Rick Smolan

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Rick Smolan
Rick.Smolan.headshot.jpg
Rick Smolan in the Sausalito headquarters of his production company, "Against All Odds Productions"
Born (1949-11-05) November 5, 1949 (age 64)

Rick Smolan is an American photographer. He is CEO of Against All Odds Productions.[1]

Background[edit]

Smolan is a 1972 graduate of Dickinson College and has worked for TIME, LIFE and National Geographic. Smolan created the best-selling 'Day in the Life' photography series and is CEO of Against All Odds Productions, large-scale global photographic projects that combine story-telling with technology. Fortune Magazine selected Against All Odds as "One of the 25 Coolest Companies in America". Eight of the company's projects have been featured on the covers of Fortune magazine, Time magazine, Newsweek and US News & World Report.[2][3][4]

Notable works[edit]

Photography Books[edit]

In 1992, Smolan published From Alice to Ocean, a collection of photographs he took of writer Robyn Davidson's 1,700-mile trek across the deserts of West Australia, during which he would periodically drive out to meet her and photograph her journey's progress. Davidson's writings about her journey were published in National Geographic Magazine in 1978, along with Smolan's photographs, and an expanded account of her trip was later published in 1980 as a book entitled Tracks, which also included some of Smolan's photographs.[2][5][6] An Australian film based on Tracks was released in August 2013, starring Mia Wasikowska as Davidson and Adam Driver as Smolan.[7][8]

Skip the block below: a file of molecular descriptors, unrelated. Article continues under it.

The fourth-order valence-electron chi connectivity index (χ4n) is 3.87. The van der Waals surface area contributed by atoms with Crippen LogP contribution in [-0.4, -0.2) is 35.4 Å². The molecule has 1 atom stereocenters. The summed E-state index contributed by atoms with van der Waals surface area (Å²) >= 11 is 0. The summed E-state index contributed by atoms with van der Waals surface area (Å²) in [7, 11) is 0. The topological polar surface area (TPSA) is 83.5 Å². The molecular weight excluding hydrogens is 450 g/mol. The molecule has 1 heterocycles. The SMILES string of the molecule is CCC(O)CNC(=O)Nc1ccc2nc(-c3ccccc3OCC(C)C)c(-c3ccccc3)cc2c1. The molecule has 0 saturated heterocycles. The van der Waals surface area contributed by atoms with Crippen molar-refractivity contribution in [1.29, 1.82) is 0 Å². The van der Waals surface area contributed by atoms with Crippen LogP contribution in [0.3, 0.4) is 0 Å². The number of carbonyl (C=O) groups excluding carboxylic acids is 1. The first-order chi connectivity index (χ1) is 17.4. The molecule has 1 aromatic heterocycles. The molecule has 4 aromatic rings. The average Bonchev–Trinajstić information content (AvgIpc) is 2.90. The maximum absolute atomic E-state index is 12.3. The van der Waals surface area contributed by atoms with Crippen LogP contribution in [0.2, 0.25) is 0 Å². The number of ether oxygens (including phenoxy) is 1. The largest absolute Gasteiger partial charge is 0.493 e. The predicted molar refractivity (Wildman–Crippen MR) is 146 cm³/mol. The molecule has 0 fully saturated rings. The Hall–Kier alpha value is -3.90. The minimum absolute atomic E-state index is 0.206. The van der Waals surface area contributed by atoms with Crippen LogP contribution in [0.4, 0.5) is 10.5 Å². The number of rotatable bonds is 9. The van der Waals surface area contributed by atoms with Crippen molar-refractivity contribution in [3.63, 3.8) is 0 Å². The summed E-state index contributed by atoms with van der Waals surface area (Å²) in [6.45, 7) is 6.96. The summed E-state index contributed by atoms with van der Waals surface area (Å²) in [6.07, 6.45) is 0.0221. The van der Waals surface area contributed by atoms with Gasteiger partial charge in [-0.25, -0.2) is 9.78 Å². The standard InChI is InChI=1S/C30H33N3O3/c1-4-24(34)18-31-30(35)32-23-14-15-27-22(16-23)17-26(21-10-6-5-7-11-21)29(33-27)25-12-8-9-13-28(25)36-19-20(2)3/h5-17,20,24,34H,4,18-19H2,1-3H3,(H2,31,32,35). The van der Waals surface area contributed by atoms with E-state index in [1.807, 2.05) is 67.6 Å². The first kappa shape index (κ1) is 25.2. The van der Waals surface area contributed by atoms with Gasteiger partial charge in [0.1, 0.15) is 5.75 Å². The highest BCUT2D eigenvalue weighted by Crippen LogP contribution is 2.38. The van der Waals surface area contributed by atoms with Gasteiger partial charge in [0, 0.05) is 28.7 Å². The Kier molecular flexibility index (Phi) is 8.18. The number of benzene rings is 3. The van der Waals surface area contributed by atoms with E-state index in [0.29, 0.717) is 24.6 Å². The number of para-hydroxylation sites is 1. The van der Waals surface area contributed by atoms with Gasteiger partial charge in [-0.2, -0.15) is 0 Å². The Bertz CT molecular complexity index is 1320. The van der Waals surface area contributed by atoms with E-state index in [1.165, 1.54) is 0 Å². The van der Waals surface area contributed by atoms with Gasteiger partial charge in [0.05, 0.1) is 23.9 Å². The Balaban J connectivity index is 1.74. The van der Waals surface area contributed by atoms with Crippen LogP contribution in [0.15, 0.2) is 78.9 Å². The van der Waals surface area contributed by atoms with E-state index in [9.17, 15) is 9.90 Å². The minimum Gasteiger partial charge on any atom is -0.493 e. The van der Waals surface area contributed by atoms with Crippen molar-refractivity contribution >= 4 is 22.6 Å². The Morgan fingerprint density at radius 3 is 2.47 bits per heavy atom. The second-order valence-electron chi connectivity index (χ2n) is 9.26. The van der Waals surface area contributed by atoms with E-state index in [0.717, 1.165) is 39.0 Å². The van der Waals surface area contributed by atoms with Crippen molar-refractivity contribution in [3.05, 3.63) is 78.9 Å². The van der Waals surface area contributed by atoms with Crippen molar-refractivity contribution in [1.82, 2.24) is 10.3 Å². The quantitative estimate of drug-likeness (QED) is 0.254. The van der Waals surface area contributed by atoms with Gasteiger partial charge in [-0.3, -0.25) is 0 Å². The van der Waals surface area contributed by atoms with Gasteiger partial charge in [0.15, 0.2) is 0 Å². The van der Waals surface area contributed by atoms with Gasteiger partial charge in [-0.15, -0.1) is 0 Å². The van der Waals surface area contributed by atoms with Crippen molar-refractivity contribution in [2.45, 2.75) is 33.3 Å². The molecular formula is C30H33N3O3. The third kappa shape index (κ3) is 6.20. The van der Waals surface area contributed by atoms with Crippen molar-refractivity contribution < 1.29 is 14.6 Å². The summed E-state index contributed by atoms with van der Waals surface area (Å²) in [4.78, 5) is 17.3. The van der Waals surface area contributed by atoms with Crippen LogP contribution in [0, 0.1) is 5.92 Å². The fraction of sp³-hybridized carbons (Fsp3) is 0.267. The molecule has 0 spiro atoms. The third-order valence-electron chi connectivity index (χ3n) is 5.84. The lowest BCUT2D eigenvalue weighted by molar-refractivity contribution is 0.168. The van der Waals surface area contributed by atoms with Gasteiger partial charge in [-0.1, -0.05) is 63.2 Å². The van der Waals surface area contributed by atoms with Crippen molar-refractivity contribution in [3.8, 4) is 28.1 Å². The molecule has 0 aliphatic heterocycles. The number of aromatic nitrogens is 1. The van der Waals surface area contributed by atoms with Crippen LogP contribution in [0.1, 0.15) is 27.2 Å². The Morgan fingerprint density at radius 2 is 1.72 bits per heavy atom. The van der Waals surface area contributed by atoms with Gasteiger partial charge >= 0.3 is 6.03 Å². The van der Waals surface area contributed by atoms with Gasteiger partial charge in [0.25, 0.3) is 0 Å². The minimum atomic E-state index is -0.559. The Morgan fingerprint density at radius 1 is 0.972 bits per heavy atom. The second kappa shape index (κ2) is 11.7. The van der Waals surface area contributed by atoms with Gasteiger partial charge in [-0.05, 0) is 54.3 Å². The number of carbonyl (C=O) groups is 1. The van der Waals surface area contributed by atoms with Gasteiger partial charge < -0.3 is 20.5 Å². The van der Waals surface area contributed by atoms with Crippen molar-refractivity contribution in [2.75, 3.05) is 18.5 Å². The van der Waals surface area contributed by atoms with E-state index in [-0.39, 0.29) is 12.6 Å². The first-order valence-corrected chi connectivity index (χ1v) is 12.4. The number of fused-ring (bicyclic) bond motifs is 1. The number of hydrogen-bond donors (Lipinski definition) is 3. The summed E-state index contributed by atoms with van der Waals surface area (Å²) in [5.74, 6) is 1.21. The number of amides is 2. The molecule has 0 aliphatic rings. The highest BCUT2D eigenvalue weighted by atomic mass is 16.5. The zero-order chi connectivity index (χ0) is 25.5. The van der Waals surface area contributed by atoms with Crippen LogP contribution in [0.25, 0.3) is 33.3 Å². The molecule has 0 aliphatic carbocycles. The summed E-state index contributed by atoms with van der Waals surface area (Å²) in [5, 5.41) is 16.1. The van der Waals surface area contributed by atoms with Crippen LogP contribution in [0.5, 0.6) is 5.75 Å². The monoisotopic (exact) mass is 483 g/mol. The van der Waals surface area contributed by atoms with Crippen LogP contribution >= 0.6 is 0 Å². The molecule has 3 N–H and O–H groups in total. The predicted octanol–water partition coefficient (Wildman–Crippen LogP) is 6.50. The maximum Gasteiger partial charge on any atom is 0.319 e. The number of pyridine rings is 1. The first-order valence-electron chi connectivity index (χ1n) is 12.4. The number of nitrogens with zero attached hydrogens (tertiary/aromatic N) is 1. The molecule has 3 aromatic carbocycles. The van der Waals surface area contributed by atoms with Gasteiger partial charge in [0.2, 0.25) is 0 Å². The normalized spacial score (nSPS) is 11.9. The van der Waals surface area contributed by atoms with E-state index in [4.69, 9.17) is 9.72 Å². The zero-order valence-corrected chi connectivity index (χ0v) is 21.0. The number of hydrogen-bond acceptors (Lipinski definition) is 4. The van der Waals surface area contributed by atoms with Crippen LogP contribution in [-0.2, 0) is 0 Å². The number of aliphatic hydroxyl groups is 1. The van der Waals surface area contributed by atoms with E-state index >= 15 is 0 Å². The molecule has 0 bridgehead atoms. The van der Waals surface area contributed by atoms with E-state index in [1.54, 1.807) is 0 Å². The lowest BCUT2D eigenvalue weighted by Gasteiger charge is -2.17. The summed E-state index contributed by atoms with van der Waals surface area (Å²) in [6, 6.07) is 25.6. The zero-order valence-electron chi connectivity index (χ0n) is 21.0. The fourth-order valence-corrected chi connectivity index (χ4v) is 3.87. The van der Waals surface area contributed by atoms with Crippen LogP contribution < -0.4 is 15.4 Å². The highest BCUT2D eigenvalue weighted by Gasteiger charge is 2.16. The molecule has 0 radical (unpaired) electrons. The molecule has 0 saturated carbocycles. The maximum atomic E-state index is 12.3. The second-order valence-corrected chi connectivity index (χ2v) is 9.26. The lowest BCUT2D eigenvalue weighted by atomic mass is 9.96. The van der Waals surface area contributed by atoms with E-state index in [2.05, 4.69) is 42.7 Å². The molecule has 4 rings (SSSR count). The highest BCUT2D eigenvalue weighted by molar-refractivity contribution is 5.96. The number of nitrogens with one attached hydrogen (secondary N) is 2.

In 1994 Smolan helped to edit, author and publish the book Passage to Vietnam, a collection of photographs in the form of photo-essays of the country of Vietnam in the years after the Vietnam War, with a wide variety of photographs of life in post-war Vietnam including profiles of people and the insides of their homes, open air markets, and college dorms.[9] Two years later, in 1996, Rick Smolan published his next "Day in the Life" book 24 Hours in Cyberspace: Painting on the Walls of the Digital Cave, another collection of photographs from 150 photojournalists, with the intention to, over a 24 hour period, chronicle how the internet was beginning to have a profound affect on the daily lives of people around the world.[10][11]

In 2003 Smolan published America 24/7, a collection of more than 1,000 photographs from a wide variety of photographers all around the country trying to capture images of life across America, a book described as a "national family album." [12][13] In November 2007 Smolan published Blue Planet Run: The Race to Provide Clean Drinking Water to the World, a series of photos illustrating attempts around the world to bring fresh drinking water to various communities suffering from lack of clean and consistent water supply.[11]

Smolan's next publication, in 2008, was a two-book series called America at Home and UK at Home, in which photographers and photojournalists set out to capture through images the concept of "home" in both countries.[4] In 2009, Smolan published The Obama Time Capsule, which incorporated photos of Obama's first campaign for presidential office and his first 100 days in office and commentary from various notable people including Arianna Huffington and General Colin Powell.[4] The Obama Time Capsule was also published in a form where each book was printed separately and readers could include their own contributions and photos to personalize the individual book they would receive.[3]

Data Collection Projects[edit]

In 2000 Smolan organized The Planet Project: Your Voice, Your World, one of the largest real-time internet polls in internet history, with the aim to get answers from over 1.5 million people in more than 240 countries on how they felt about their lives at the dawn of the new millennium.[14]

In 2012 Smolan and co-author Jennifer Erwitt published The Human Face of Big Data, a book in which Smolan and Erwitt used various photographs, graphics, and information to make big data easier to comprehend and absorb on a more personal, relatable level.[2]

References[edit]